24 July 2013

‘Techniques’ of magical realism in ‘One Hundred Years of Solitude’

A few weeks ago, somewhere in Australia, someone had to speak on the above subject.  ‘One Hundred Years of Solitude’, perhaps the best known and most read of Nobel Laureate Gabriel Garcia Marquez’ novels, is a love story, a history, a handbook on humanity and other things besides for more than 30 years. For me. 

My father, who received the book as a gift, read the first chapter to his three children.  That was the first time he had read anything to me, as far as I can remember.  It stuck.  Back then, though, I hadn’t heard of ‘Magical Realism’.  Even years later, when that term came to be commonly used to refer to his work and had taken on the status of genre, it seemed strained.  Such is the conditioning that terminology has, however, that when I encountered the missives of Subcommandante Marcos of the EZLN in the mid-1990s and especially the communiques of Don Durito, a beetle with Quixotic fantasies, it was impossible to distinguish the magical from the real.
With that as preamble let us consider ‘technique’ and its worth in reading or rather dissecting Marquez’ novel.

Techniques are but instruments deployed to obtain specific outcomes.  Thus, if we want to talking about ‘magical realism’ as a technique, we need to indulge in a bit of conjecture about Marquez’ intent, which itself is a moot point, considering the dictum that word belongs to reader and not necessarily the author. 
What is ‘One Hundred Years of Solitude’ about?  An account of a family, a village, the play of power, love and eternal verities over a period of 100 years or thereabouts?  A representative tracing of a particular epoch in Latin America?  A political comment disguised as fictional narrative?  A balanced blend of laughter and tear provoking anecdotes neatly embedded in a familiar story in which are resident believable characters with a dash of the inexplicable that can either be glossed over or privileged to construct genre-theorization?  A meaning-composite of all-of-the-above, perhaps? 

The problem is that we take one reading as given and then seek (and invariably) discover ‘technique’.  So when we note the ‘fantastic’ in the book we can get excited and even overly excited about it.  If it was just about the technique of holding reader, then we could look at how many copies have been sold, into how many languages it has been translated etc., but even then we have to get a sense of how much the technique is doing, in terms of other technical elements. 
We see, from the 20th century and now 21st century, that there’s no magic in ice, no magic in false teeth and no magic in other bewildering things we find in the book.   There are ‘fantastic’ things that are fantastic only if you have heard the dominant version of world history or even regional history, the kind of things if articulated gets dismissed as ‘conspiracy theory’.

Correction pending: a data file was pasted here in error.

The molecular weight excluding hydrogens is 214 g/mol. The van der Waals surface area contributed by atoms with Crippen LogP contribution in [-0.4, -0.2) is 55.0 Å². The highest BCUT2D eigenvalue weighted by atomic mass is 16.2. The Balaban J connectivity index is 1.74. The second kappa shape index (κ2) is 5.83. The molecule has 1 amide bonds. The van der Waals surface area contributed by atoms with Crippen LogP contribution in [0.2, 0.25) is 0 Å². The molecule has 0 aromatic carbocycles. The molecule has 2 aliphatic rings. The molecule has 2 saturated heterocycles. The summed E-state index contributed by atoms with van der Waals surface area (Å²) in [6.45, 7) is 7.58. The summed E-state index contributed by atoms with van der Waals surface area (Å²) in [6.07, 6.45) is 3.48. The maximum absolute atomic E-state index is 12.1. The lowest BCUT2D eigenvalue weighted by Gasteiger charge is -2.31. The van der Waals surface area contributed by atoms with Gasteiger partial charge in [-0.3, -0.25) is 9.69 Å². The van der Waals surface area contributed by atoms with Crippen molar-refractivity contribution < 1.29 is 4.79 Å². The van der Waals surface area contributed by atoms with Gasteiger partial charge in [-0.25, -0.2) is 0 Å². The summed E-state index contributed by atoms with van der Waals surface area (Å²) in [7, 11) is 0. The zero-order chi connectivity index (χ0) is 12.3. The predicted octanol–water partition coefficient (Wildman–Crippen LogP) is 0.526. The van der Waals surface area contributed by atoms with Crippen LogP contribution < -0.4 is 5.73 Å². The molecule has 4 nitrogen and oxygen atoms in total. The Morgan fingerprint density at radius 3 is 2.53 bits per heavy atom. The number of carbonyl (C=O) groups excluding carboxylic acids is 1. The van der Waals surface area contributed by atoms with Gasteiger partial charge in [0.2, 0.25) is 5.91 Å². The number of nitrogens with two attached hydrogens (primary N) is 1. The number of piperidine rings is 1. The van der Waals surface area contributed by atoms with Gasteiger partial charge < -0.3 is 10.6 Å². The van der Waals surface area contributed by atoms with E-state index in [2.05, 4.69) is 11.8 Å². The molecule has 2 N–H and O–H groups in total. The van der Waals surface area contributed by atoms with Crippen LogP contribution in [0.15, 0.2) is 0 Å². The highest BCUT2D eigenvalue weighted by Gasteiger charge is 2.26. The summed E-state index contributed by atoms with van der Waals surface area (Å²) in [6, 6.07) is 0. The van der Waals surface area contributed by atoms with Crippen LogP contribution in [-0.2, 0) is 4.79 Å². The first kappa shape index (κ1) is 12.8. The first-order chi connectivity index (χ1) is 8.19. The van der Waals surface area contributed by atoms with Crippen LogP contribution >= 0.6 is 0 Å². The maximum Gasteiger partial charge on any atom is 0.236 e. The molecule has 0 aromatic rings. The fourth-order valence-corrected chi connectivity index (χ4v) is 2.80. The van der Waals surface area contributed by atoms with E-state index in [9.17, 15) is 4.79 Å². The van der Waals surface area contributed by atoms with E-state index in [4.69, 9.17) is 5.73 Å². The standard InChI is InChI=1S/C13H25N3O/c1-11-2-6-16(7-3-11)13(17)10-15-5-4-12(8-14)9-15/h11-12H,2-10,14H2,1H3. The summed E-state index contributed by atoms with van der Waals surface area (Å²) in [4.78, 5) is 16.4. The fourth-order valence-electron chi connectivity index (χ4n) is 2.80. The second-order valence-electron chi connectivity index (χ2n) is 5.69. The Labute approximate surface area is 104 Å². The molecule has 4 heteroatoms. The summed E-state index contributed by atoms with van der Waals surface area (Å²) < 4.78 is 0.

Then they are the truly out of this world stuff, like a girl taking off in a carpet from Macondo and from the narrative thereafter, the rain of flowers, the yellow-butterflies, the clocks chiming an interminable hour upon the suicide of Pietro Crespi and the propagating exuberance of Jose Arcadio Segundo’s farm animals, compared to which the death of Jose Arcadio pales in the manner of a mystery like the many mysteries that are never unraveled. 
The question is, had Marquez not included that devise, would it have been a lesser story?  The fantastic, after all, does not intrude, does not shock, but is woven effortlessly into the overall narrative.  That’s good story telling, because it doesn’t come off as ‘contrived’ but perfectly acceptable.  We read from a fantastic world, though, a world where fantasizing of all kinds is such a part of the dominant system of commerce that the world is at once bursting with metaphor (as it always has) and made up of nothing else except advertisements, and a world where fantasy is salve that allows us to stagger from one wound to another.  We read from a world where people go to war in order to neutralize non-existent weapons of mass destruction and where the neutralizing involves the deployment of WMDs to the wide cheers of those who believe the lie, call the non-existent ‘existent’ and the existent ‘necessary’ (no, not even ‘necessary evil’). 

So what’s so fantastic about a mysterious death, ghost trains and fornicating fury?  And in these days of cloning, terminator genes, GM foods and such, what’s so fantastic about a baby with a tail? 
Was Marquez anticipating 2013?  I would think not.  There’s been so much fantasy in capitalism, so much of myth and legend in dominant economic theories and paradigms of development, that had the book been written in the late 19th Century, its embedded magic could arguably be weak compared to the political economy of magic outside the text. 

It frills. It delights.  It stimulates.  It does not frame. It is not foundation.  Maybe it is an over-extended metaphor devised by a readership of critics that is reluctant to step out and look around a little.

 
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